One of the most powerful lessons for fractions is having students create their own fraction strips. This is usually greeted by “We did this last year”; however, what I’ve found is that it’s a good review of basic fraction concepts and a good launching off point for comparing fractions and for finding equivalent fractions. Many students have created the strips but never actually used them as a tool. You can see from below how they can be used so students can develop their conceptual understanding before the procedural is ever introduced.
Maddison, in grade 5 at Hillcrest, compares 1/4 to 1/2. It’s clear from the photo that 1/2 is greater, though a common misconception is that 1/4 is greater because 4 is greater than 2 (as seen in the denominators). We had a great discussion on why the pieces are larger for the halves than the quarters.
Moving from comparing unit fractions, we now use Maddison’s strips to compare 2/3 to 2/4. Again, this provides a fabulous visual for students.
Here, Maddison shows me all the ways she can create equivalent fractions to 1/2 with her strips.
I’d like to thank Mr. Weaver for a great start to my day in his amazing classroom. I’m hoping for another visit some time soon!
Many people (teachers, parents, and students) view manipulatives as a tool only for students who are weak or need extra help. This, in fact, couldn’t be further from the truth. There is a significant amount of research to support the necessity of the CPA progression for learning math – that is first concrete learning, then pictorial, then the abstract. A very important skill to possess to think mathematically is visualization. We need a model from which to visualize. If I tell you to picture something you’ve never seen before, it’s far more difficult than if you’ve actually seen that object or situation. This is the purpose of manipulatives – to provide the basis for our visualization. Many people will argue that manipulatives confuse their students. I would suggest that students don’t have a solid understanding of a concept if manipulatives are confusing them. This may happen with a concept like division. Often times, students are instructed immediately at the abstract phase with things like the long division algorithm and phrases like “how many times does 3 go into 8”, drop down, arrows, subtract, etc. For students who are able to carry out the algorithm accurately, many of them don’t know what the numbers represent and whether the division is partitive or quotative. Do you know the difference?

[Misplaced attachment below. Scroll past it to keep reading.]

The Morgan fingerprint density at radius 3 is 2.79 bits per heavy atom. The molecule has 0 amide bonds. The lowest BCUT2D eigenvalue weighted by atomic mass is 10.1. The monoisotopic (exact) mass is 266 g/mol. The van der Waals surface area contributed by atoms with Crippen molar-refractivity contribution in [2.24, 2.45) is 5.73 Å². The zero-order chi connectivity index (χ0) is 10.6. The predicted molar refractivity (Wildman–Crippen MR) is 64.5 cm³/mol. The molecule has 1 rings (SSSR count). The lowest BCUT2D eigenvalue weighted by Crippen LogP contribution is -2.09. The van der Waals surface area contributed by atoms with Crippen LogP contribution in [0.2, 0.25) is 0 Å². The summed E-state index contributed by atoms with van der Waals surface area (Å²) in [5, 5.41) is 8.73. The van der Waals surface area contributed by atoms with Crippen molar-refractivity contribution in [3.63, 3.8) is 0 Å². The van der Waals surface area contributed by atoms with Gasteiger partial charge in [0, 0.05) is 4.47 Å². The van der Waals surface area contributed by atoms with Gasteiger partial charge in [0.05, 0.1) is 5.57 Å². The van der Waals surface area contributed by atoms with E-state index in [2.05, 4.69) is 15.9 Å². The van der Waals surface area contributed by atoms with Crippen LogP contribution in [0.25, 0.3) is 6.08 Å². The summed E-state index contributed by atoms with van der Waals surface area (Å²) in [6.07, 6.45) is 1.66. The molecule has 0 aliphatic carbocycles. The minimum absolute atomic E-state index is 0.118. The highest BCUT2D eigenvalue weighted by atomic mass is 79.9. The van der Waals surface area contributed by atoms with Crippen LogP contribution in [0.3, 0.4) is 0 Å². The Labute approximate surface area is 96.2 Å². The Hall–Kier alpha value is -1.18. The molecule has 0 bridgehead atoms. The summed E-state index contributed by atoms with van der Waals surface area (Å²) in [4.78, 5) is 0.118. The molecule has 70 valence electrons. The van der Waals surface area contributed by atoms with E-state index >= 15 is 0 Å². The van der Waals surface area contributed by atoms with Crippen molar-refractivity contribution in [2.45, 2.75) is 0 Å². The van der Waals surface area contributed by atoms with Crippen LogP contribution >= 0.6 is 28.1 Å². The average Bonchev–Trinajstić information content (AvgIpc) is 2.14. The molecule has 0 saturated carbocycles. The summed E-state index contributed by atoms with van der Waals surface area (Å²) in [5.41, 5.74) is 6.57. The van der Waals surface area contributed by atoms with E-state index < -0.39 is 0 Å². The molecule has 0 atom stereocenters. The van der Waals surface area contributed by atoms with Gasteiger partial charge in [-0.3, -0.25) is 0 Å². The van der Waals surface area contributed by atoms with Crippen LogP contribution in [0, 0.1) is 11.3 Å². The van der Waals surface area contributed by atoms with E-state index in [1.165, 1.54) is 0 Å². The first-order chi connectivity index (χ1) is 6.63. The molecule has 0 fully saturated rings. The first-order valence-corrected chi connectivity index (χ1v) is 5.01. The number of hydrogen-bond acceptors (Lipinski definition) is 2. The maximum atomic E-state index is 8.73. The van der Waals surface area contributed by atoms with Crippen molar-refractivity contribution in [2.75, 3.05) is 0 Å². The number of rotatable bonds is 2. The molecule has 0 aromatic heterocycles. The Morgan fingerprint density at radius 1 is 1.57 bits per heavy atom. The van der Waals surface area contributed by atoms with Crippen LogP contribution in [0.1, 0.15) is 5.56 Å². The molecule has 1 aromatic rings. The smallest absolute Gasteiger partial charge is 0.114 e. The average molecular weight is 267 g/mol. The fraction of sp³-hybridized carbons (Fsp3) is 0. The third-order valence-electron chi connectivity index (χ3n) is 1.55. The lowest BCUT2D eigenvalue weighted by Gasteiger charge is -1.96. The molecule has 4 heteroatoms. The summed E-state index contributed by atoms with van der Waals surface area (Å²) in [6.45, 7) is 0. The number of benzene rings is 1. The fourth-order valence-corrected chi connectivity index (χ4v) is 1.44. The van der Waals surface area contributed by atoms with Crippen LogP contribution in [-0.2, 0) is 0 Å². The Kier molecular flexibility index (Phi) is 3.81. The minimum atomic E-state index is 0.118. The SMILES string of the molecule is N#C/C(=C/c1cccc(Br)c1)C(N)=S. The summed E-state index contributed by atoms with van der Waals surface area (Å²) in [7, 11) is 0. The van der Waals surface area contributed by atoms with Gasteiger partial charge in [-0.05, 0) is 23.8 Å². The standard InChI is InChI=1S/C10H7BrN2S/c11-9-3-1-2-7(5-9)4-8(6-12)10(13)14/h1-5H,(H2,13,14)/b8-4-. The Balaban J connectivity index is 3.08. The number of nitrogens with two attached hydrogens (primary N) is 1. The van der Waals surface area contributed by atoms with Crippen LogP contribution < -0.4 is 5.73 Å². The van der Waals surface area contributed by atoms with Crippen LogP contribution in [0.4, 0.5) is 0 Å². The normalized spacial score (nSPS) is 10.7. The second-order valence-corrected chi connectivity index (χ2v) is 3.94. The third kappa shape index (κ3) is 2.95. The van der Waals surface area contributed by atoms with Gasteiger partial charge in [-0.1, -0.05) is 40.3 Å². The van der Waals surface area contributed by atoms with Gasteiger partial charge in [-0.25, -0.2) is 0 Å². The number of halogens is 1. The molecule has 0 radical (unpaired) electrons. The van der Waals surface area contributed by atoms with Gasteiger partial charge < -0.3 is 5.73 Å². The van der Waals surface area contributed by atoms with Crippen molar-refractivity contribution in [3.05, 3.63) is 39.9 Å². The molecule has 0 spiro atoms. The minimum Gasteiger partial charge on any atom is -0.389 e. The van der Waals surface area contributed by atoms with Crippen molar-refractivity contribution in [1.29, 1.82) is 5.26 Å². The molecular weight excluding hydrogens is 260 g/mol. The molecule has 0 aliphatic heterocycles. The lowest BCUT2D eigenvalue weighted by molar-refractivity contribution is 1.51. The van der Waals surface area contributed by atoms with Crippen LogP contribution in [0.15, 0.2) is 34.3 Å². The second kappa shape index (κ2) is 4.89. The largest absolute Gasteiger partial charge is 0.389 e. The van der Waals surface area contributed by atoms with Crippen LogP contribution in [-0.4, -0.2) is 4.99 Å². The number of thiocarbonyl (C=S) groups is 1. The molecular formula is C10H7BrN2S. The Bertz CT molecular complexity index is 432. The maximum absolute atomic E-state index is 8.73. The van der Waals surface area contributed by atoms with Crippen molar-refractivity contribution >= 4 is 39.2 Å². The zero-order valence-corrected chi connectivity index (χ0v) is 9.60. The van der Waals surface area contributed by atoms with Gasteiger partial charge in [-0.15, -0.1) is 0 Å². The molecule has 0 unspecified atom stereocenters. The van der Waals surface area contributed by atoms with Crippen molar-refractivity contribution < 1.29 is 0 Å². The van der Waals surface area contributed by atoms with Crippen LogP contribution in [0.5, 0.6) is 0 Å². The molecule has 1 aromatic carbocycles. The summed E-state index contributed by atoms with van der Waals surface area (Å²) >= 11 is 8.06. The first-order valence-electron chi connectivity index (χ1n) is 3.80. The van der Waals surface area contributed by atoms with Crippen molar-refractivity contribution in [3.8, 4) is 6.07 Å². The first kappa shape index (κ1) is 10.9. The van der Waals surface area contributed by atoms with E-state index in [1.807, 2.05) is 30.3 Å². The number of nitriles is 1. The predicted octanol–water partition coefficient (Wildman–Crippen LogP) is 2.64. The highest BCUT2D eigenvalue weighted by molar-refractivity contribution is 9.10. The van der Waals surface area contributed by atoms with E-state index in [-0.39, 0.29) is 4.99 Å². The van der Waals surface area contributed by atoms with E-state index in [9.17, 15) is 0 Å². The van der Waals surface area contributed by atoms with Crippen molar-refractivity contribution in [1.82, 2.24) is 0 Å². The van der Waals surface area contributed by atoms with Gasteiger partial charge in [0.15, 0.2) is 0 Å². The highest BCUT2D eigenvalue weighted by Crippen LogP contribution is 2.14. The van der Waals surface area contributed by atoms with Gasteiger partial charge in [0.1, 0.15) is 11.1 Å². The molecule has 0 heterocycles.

As we entered double digit division in Mr. Cowan’s awesome grade 4 classroom at Viscount Montgomery, you can see how this concrete learning supported the students understanding of the situation. Some students felt comfortable operating at the pictorial stage while others had built models with manipulatives that they could use to help them communicate their thinking both orally and in writing. Skipping these developmental steps will lead, if you are lucky, to short term success and almost guarantees lack of retention or understanding in the long run.
I always try to have my posts revolve around anything innovative that could support student math learning.
I had the pleasure of working in Ms. Weston’s 6/7 room during which she was helping them to visualize fractions and use models to show their thinking. I worked with a group that used erasable markers on the desk top. I loved this as they felt comfortable taking risks and making alterations to their work. What seems like such a small measure actually contributes to an environment that is inviting and safe for students.
In addition to this, I witnessed the textbook being used in an effective manner. Ms. Weston used one problem from the textbook to reinforce the learning and consolidate student understanding. I could see from my work with the students that they had a good understanding of the lesson from the day by observing and listening as they worked on only ONE question. Do you need to have students do pages and pages of the same types of questions? Thoughts?